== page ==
Interim PC Party leader Ric McIver and 7 of his party's MLAs at their post-election leader's dinner.

Alberta PCs to debate leadership changes, including delegated conventions

Activists from Alberta’s Progressive Conservative Party will be electing executive officers and debating amendments to their organization’s constitution at an annual general meeting on May 7, 2016 in Red Deer. After 44 years as government, the PC Party was defeated in the 2015 election. But after a year in the doldrums, the party showed some signs of life when it was able to hold its ground in the Calgary-Greenway by-election.

With former Jim Prentice-loyalist Terri Beaupre stepping down as party president, there appears to be a heated race for leader between former Globe & Mail reporter and past candidate Katherine O’Neill and Calgary lawyer Tyler Shandro [note: you may recognize Mr. Shandro from “govern yourself accordingly” fame]. The choice of president may determine if the PC Party moves closer or distances itself from the burgeoning ‘unite the right’ industry.

Among the amendments that will be debated are proposals to change the rules governing how the party chooses its next leader.

According to my reading of the current PC Party constitution, a leadership vote to replace former premier Jim Prentice should have happened between 4 and 6 months after he resigned on the night of the May 5, 2015 election. [note: the Liberal Party also violated their own constitution when they postponed their leadership vote until 2017]

There are various proposed constitutional amendments to change the timelines after the party leadership becomes vacant, including one changing the window to between 3 and 12 months. Another proposal would bar an acting leader from seeking the permanent leadership, which would push current Acting Leader Ric McIver out of the race.

Most of the amendments would keep a variation of the current open one-member one-vote system in tact, but one proposal that will be debated would have the PC Party adopt a delegated convention system to select a new leader.

Once the standard, delegated leadership conventions have fallen out of favour with most mainstream political parties in recent years. The Alberta Party, Liberal Party and Wildrose Party use a similar one-member one-vote system and the New Democratic Party uses a hybrid system that divides votes between members and affiliate organizations.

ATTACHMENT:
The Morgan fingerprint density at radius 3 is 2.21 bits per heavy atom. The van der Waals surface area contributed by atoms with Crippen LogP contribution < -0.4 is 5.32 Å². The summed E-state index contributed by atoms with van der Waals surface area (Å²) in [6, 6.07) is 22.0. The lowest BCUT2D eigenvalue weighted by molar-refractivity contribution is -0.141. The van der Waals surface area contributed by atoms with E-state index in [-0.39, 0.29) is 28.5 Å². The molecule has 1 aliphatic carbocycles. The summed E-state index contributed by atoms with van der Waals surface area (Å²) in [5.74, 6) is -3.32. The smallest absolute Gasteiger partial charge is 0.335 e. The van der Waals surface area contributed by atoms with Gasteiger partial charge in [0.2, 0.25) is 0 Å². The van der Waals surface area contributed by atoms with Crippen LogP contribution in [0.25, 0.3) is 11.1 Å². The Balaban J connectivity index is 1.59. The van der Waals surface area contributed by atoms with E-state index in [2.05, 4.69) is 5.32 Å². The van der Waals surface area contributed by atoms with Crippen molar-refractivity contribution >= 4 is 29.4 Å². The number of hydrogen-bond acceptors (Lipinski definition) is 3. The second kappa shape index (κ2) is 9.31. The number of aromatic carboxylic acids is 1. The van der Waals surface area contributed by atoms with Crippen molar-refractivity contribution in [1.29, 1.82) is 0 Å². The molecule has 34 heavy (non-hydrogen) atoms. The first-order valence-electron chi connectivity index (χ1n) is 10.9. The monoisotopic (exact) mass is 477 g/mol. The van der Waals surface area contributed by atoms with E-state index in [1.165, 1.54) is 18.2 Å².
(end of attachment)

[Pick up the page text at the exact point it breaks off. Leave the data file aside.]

The return of a system where local members elect delegates to attend a convention and vote for a leader could bring an aura of excitement back to what can become a fairly dull leadership process.

Under the current open one-member one-vote system, any Albertan can purchase a party membership and vote for the next PC Party leader. This led to a wave of excitement before the leadership vote in 2006, when more than 144,000 Albertans cast ballots in the vote that selected Ed Stelmach as leader. But the open system also exposed a giant weakness when only just more than 23,000 Albertans participated in the PC Party’s 2014 vote.

3 thoughts on “Alberta PCs to debate leadership changes, including delegated conventions

  1. Jerrymacgp

    “…electing executive officers and debating amendments to their organization’s constituency at an annual general meeting…” Betrayed by auto-correct, perhaps? Shouldn’t this read “amendments to…constitution”? Also, isn’t it Acting Leaders, plural, not Acting Leader’s, possessive, that would be barred from running for Leader?

    You should fire your copy editor 😉

    Reply
  2. Garry

    I believe this section needs clarification: “another proposal would bar an acting leader from seeking the permanent leadership, which would push current Acting Leader Ric McIver out of the race.”

    It is my understanding that if this amendment is passed then Ric McIver would be eligible to run if he steps down as Acting Leader.

    Reply
  3. Rural gal

    Delegated leadership votes comes with its own problems. If they had say 10 delegates per riding, many of the riding snow have huge population disparity. So a rural riding such as in northern Alberta has equal say to a densely populated riding in the city.
    THere is no best way it seems. One member, one vote has its problems such as mass membership buys by a candidate so his or her team wins. Or mass busing in of groups to buy memberships at the door.
    But delegate vote has the advantage of being much cheaper for the Party- and this is a party in serious financial difficulties. A huge loan outstanding, 4 yr contracts for office space and data platform that must be paid, and raising only $115, ooo in Q1- $75000 from 5 ppl who have maxed out for The year – so only $$40000 from others. Riding associations, to a large extent, have little in their coffers – source- financial filings with Elections Alberta.
    So they have more problems than a leadership race to overcome.
    But it will be interesting to see who they elect as President and who as leader. I predict Katherine and Sandra Jansen. That will make the party left of center and kill any uniting of conservatives. That means another round of the NDP.

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